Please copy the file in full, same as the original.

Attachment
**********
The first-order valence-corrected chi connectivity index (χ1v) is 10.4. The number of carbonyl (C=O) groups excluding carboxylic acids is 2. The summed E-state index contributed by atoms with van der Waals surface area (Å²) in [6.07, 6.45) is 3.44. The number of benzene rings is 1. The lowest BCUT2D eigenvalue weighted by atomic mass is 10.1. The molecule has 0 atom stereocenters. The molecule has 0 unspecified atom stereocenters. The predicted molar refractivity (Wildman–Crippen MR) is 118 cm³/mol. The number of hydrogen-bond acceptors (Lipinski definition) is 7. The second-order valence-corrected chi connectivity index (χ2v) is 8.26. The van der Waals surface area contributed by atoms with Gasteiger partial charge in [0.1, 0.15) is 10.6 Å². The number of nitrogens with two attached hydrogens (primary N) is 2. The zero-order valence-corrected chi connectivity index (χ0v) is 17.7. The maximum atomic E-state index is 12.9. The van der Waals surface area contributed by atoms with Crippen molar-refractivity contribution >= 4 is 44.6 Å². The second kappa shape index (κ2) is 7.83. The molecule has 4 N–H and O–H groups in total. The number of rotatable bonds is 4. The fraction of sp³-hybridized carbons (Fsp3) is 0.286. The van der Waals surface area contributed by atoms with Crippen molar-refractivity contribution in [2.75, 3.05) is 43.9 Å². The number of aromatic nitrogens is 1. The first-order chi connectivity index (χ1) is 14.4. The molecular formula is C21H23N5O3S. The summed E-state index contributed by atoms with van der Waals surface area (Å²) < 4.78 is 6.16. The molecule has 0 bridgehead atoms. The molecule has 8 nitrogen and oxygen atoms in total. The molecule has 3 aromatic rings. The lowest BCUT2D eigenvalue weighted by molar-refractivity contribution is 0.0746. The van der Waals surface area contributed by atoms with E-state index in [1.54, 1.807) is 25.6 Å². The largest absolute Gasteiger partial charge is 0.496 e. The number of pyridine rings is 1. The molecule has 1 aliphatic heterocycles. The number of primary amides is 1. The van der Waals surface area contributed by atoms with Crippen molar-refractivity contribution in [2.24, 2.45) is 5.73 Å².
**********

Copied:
The first-order valence-corrected chi connectivity index (χ1v) is 10.4. The number of carbonyl (C=O) groups excluding carboxylic acids is 2. The summed E-state index contributed by atoms with van der Waals surface area (Å²) in [6.07, 6.45) is 3.44. The number of benzene rings is 1. The lowest BCUT2D eigenvalue weighted by atomic mass is 10.1. The molecule has 0 atom stereocenters. The molecule has 0 unspecified atom stereocenters. The predicted molar refractivity (Wildman–Crippen MR) is 118 cm³/mol. The number of hydrogen-bond acceptors (Lipinski definition) is 7. The second-order valence-corrected chi connectivity index (χ2v) is 8.26. The van der Waals surface area contributed by atoms with Gasteiger partial charge in [0.1, 0.15) is 10.6 Å². The number of nitrogens with two attached hydrogens (primary N) is 2. The zero-order valence-corrected chi connectivity index (χ0v) is 17.7. The maximum atomic E-state index is 12.9. The van der Waals surface area contributed by atoms with Crippen molar-refractivity contribution >= 4 is 44.6 Å². The second kappa shape index (κ2) is 7.83. The molecule has 4 N–H and O–H groups in total. The number of rotatable bonds is 4. The fraction of sp³-hybridized carbons (Fsp3) is 0.286. The van der Waals surface area contributed by atoms with Crippen molar-refractivity contribution in [2.75, 3.05) is 43.9 Å². The number of aromatic nitrogens is 1. The first-order chi connectivity index (χ1) is 14.4. The molecular formula is C21H23N5O3S. The summed E-state index contributed by atoms with van der Waals surface area (Å²) < 4.78 is 6.16. The molecule has 0 bridgehead atoms. The molecule has 8 nitrogen and oxygen atoms in total. The molecule has 3 aromatic rings. The lowest BCUT2D eigenvalue weighted by molar-refractivity contribution is 0.0746. The van der Waals surface area contributed by atoms with E-state index in [1.54, 1.807) is 25.6 Å². The largest absolute Gasteiger partial charge is 0.496 e. The number of pyridine rings is 1. The molecule has 1 aliphatic heterocycles. The number of primary amides is 1. The van der Waals surface area contributed by atoms with Crippen molar-refractivity contribution in [2.24, 2.45) is 5.73 Å².